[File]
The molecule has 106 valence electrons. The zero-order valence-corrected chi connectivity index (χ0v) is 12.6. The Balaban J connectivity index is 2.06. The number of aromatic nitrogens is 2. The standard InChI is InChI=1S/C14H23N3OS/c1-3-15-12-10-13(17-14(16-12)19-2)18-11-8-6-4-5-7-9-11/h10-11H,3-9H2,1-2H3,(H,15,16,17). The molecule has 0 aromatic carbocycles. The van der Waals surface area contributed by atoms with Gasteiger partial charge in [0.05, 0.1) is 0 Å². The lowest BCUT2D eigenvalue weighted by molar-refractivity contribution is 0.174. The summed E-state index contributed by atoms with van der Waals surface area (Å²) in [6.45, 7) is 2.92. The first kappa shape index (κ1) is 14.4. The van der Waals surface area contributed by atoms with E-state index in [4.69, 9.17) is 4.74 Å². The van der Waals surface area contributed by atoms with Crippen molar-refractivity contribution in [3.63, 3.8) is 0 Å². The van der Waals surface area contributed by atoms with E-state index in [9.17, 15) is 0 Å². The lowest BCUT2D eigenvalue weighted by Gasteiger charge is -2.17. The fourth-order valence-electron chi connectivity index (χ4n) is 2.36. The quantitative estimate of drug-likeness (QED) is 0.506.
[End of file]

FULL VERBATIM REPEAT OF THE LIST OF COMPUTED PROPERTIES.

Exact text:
The molecule has 106 valence electrons. The zero-order valence-corrected chi connectivity index (χ0v) is 12.6. The Balaban J connectivity index is 2.06. The number of aromatic nitrogens is 2. The standard InChI is InChI=1S/C14H23N3OS/c1-3-15-12-10-13(17-14(16-12)19-2)18-11-8-6-4-5-7-9-11/h10-11H,3-9H2,1-2H3,(H,15,16,17). The molecule has 0 aromatic carbocycles. The van der Waals surface area contributed by atoms with Gasteiger partial charge in [0.05, 0.1) is 0 Å². The lowest BCUT2D eigenvalue weighted by molar-refractivity contribution is 0.174. The summed E-state index contributed by atoms with van der Waals surface area (Å²) in [6.45, 7) is 2.92. The first kappa shape index (κ1) is 14.4. The van der Waals surface area contributed by atoms with E-state index in [4.69, 9.17) is 4.74 Å². The van der Waals surface area contributed by atoms with Crippen molar-refractivity contribution in [3.63, 3.8) is 0 Å². The van der Waals surface area contributed by atoms with E-state index in [9.17, 15) is 0 Å². The lowest BCUT2D eigenvalue weighted by Gasteiger charge is -2.17. The fourth-order valence-electron chi connectivity index (χ4n) is 2.36. The quantitative estimate of drug-likeness (QED) is 0.506.